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Concerns over treatment of gay asylum seekers in Home Office report as Priti Patel pushes ahead with Rwanda plan


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Gay and trans asylum seekers could be arrested and mistreated in Rwanda according to a Home Office report – but Priti Patel will push ahead with deportation plans anyway.

The Home Secretary has said the first refugees will be told they "could" be flown to Africa this week.

The Home Office has said that LGBTQI+ refugees 'may face greater risk of ill-treatment'. Picture: Gareth Fuller/PA
The Home Office has said that LGBTQI+ refugees 'may face greater risk of ill-treatment'. Picture: Gareth Fuller/PA

A Home Office report found the county "safe to relocate people to" despite the department previously saying gay people were at risk of mistreatment and transgender people could be arrested.

Described by Ms Patel as a “world-first” agreement when it was announced last month, the scheme will see asylum seekers who are deemed to have arrived in the UK “illegally” sent to Rwanda, where their claims will be processed.

If successful, they will be granted asylum or given refugee status in the country.

Those with failed bids will be offered the chance to apply for visas under other immigration routes if they wish to remain in Rwanda but could still face deportation.

But a Home Office report has noted the countries' views on sexual orientation may potentially harm some refugees.

The assessment carried out before the UK-Rwanda agreement found “some concerns with its human rights record around political opposition to the current regime, dissent and free speech”.

Whilst migrants continue to arrive in Dover, the government has confirmed that the first flights to Rwanda will be in the coming months. Picture: UKNIP
Whilst migrants continue to arrive in Dover, the government has confirmed that the first flights to Rwanda will be in the coming months. Picture: UKNIP

New guidance published by the Home Office on Monday evening stated that Rwanda is “a safe country to relocate people to”.

The department said it will carry out a case-by-case risk assessment when determining someone’s eligibility for relocation and take any vulnerabilities, including disabilities, sexual orientation and gender reassignment status, into account.

It also noted that transgender people “may face greater risk of ill-treatment such as arbitrary arrests and detention as well as degrading treatment”, adding “no one will be relocated if it is unsafe or inappropriate”.

There were also “concerns over the treatment of some LGBTQI+ people” in Rwanda, but this did not “amount to persecution or serious harm”, the Home Office said.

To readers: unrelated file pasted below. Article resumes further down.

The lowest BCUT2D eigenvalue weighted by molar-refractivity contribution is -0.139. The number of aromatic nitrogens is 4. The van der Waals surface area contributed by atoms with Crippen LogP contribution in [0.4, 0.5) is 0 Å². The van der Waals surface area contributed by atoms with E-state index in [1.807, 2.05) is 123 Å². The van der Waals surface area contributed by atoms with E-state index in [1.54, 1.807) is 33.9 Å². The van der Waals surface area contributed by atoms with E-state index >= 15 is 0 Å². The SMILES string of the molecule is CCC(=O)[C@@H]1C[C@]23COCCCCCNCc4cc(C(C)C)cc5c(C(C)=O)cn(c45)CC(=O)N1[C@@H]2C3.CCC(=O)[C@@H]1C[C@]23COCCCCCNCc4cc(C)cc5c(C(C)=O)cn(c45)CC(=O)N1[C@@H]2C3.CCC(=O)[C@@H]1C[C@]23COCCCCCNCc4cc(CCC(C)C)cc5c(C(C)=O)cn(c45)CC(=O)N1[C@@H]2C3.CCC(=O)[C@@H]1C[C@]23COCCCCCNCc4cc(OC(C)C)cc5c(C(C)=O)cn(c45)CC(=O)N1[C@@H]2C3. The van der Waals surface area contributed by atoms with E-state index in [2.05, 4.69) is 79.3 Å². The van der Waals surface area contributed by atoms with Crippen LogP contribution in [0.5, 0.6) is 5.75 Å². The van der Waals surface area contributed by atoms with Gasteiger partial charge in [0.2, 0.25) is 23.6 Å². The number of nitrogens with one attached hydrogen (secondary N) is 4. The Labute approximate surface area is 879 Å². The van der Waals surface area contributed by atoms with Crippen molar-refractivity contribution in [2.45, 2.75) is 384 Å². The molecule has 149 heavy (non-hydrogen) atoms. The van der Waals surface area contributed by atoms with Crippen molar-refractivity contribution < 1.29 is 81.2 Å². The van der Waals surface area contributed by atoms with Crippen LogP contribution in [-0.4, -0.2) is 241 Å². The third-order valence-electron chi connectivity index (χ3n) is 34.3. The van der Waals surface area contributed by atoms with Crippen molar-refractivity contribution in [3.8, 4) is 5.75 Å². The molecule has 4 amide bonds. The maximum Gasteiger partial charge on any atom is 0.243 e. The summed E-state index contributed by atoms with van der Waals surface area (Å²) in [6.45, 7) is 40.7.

It also pointed to unverified reports that LGBTQ+ asylum seekers had faced challenges in registering their claims, but said Rwanda had committed to treating all refugees equally and that “ongoing monitoring arrangements” are in place to manage the risk.

At least 7,739 people have arrived in the UK after crossing the Channel this year so far. Picture: UKNIP
At least 7,739 people have arrived in the UK after crossing the Channel this year so far. Picture: UKNIP

“We will continue to consider the impact on this group and take into account further evidence over the course of the partnership,” the Home Office said.

The first flights to the East African nation have been confirmed by the department will be “in the coming months”.

Previously the Prime Minister reportedly said he wanted to see the first flights take off by the end of May, but officials are still unable to say when exactly removals could begin and how many people the Government is initially seeking to deport.

Ms Patel said: “The world-leading migration partnership with Rwanda means those making dangerous, unnecessary and illegal journeys to the UK may be relocated to Rwanda to have their claims for asylum considered and to rebuild their lives there, helping break the people smugglers’ business model and prevent loss of life."

Last Friday, activists accused Ms Patel of “racist” and “inhumane” policies and called on her to scrap the Rwanda deal during a speech she was giving at a Conservative Party dinner.

At least 7,739 people have arrived in the UK after crossing the Channel this year so far, according to a PA news agency analysis of government figures.

This is more than three times the amount that had arrived in the same period in 2021 (2,439).

Bella Sankey, director of Detention Action – which is one of the organisations threatening legal action against the plan, said: “There’s nothing ‘world-first’ about this agreement – it’s a neo-colonial embarrassment that seeks to trade black and brown refugees for money with a country whose human rights record is abysmal.

“Terrible harm is already being done – people are terrified of receiving these letters, including asylum seeking children who have arrived in the UK on their own. We’ll see the Government in court.”

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